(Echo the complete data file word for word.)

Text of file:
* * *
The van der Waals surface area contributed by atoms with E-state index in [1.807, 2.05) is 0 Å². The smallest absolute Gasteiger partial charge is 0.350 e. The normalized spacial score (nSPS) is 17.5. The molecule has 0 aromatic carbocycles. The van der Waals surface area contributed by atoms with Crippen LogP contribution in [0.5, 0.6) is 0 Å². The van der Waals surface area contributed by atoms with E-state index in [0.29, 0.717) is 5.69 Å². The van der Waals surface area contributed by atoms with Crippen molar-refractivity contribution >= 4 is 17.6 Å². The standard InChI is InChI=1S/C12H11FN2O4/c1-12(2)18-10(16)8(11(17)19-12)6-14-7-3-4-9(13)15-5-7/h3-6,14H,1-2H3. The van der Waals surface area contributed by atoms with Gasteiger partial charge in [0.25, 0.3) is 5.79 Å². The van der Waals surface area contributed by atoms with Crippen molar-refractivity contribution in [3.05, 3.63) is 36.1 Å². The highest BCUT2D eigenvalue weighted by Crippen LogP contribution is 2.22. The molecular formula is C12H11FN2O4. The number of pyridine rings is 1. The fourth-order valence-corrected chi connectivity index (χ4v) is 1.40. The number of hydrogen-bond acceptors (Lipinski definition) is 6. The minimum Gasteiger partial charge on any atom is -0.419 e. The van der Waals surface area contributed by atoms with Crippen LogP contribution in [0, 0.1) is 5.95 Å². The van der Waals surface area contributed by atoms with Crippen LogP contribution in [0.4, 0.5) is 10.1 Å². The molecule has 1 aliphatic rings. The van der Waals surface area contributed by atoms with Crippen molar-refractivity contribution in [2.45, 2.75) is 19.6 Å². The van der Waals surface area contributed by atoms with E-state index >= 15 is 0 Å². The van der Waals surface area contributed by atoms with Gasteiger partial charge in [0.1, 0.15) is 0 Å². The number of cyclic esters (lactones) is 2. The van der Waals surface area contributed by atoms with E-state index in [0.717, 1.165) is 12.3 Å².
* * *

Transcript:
The van der Waals surface area contributed by atoms with E-state index in [1.807, 2.05) is 0 Å². The smallest absolute Gasteiger partial charge is 0.350 e. The normalized spacial score (nSPS) is 17.5. The molecule has 0 aromatic carbocycles. The van der Waals surface area contributed by atoms with Crippen LogP contribution in [0.5, 0.6) is 0 Å². The van der Waals surface area contributed by atoms with E-state index in [0.29, 0.717) is 5.69 Å². The van der Waals surface area contributed by atoms with Crippen molar-refractivity contribution >= 4 is 17.6 Å². The standard InChI is InChI=1S/C12H11FN2O4/c1-12(2)18-10(16)8(11(17)19-12)6-14-7-3-4-9(13)15-5-7/h3-6,14H,1-2H3. The van der Waals surface area contributed by atoms with Gasteiger partial charge in [0.25, 0.3) is 5.79 Å². The van der Waals surface area contributed by atoms with Crippen molar-refractivity contribution in [3.05, 3.63) is 36.1 Å². The highest BCUT2D eigenvalue weighted by Crippen LogP contribution is 2.22. The molecular formula is C12H11FN2O4. The number of pyridine rings is 1. The fourth-order valence-corrected chi connectivity index (χ4v) is 1.40. The number of hydrogen-bond acceptors (Lipinski definition) is 6. The minimum Gasteiger partial charge on any atom is -0.419 e. The van der Waals surface area contributed by atoms with Crippen LogP contribution in [0, 0.1) is 5.95 Å². The van der Waals surface area contributed by atoms with Crippen LogP contribution in [0.4, 0.5) is 10.1 Å². The molecule has 1 aliphatic rings. The van der Waals surface area contributed by atoms with Crippen molar-refractivity contribution in [2.45, 2.75) is 19.6 Å². The van der Waals surface area contributed by atoms with E-state index >= 15 is 0 Å². The van der Waals surface area contributed by atoms with Gasteiger partial charge in [0.1, 0.15) is 0 Å². The number of cyclic esters (lactones) is 2. The van der Waals surface area contributed by atoms with E-state index in [0.717, 1.165) is 12.3 Å².